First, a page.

abstract = "Nutrient arteries are the predominant blood supply to endochondral bones and are particularly important during the early stages of endochondral ossification and the active growth period. These nutrient vessels traverse the periosteal shell of a developing bone to invade the disintegrating cartilage matrix and bring about endochondral bone formation. This results in the formation of a nutrient foramen which is retained as the vascular conduit between the exterior and interior of the bone. This study examined the dominant nutrient foramen of the neonatal ilium using high resolution micro-computed (micro-CT) tomography. Three-dimensional reconstruction of micro-CT data consistently demonstrated the presence of a distinctive, yet poorly reported, collar of bone extending into the trabecular cavity beyond the endosteum. This study proposes that this collar of bone may have formed in response to osteogenic signaling from approximated arterial vasculature. Additionally, it is suggested that the formation of this collar may act as a protective mechanism to the dominant nutrient vessel and as a potential biomechanical anchor for surrounding trabeculae, aiding to increase the biomechanical competency around the area of the foramen. The documentation of this osteological structure is important from a clinical perspective to prevent the misinterpretation of fracturing and pathology on plain plate radiographs and clinical computed tomography scans.",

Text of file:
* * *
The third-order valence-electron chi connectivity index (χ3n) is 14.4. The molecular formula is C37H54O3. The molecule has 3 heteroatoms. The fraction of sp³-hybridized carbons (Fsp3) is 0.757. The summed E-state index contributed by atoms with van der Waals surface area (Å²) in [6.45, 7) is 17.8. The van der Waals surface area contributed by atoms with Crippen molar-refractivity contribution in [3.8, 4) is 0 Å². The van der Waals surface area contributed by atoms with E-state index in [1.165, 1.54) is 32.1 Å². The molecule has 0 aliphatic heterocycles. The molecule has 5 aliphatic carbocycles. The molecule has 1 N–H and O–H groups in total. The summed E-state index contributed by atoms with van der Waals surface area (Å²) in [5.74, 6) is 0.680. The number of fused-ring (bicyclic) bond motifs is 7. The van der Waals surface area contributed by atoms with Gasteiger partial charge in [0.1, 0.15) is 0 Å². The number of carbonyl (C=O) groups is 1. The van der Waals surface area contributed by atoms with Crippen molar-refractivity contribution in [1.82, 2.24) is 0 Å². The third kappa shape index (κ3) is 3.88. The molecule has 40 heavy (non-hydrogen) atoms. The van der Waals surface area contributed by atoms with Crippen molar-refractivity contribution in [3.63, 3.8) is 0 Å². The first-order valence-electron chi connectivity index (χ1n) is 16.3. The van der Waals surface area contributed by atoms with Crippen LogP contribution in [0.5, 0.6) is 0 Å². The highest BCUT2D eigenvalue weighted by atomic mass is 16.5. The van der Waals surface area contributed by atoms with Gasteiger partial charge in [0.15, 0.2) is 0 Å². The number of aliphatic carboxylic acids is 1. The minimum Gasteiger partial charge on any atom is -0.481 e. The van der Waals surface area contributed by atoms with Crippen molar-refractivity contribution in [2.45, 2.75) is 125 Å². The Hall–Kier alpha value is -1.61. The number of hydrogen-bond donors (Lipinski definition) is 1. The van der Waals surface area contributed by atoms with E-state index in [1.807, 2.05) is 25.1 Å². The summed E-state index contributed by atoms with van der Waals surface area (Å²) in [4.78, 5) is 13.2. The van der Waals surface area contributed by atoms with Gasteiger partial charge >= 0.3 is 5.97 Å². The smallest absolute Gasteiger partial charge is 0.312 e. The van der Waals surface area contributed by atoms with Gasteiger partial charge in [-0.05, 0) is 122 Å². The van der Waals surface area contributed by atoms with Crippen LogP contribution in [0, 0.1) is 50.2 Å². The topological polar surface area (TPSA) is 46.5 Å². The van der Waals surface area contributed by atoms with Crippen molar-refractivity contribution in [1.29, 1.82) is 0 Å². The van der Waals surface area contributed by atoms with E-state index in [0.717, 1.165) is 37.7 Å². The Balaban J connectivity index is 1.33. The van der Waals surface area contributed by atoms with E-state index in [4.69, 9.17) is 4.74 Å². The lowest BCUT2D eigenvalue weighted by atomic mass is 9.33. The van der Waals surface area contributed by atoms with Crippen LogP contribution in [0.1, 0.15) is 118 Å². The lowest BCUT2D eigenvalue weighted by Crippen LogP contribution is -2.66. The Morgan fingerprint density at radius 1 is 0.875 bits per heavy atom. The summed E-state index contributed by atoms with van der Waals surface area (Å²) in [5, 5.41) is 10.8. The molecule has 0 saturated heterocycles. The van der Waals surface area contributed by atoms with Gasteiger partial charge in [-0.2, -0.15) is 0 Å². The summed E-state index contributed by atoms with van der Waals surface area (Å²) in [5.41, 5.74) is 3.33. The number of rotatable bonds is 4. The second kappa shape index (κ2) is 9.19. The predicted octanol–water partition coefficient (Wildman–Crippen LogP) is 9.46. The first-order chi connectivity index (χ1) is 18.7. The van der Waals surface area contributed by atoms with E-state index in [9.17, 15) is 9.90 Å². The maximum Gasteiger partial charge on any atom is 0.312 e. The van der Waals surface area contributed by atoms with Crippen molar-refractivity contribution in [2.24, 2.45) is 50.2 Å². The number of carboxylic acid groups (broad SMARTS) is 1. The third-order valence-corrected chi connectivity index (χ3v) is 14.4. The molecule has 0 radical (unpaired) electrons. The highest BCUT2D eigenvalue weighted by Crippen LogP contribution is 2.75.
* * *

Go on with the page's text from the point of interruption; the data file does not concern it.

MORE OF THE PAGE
keywords = "Vasculature, MicroCT, trabeulae, Juvenile, Bone",
    author = "Cunningham, {Craig A.} and Black, {Sue M.}",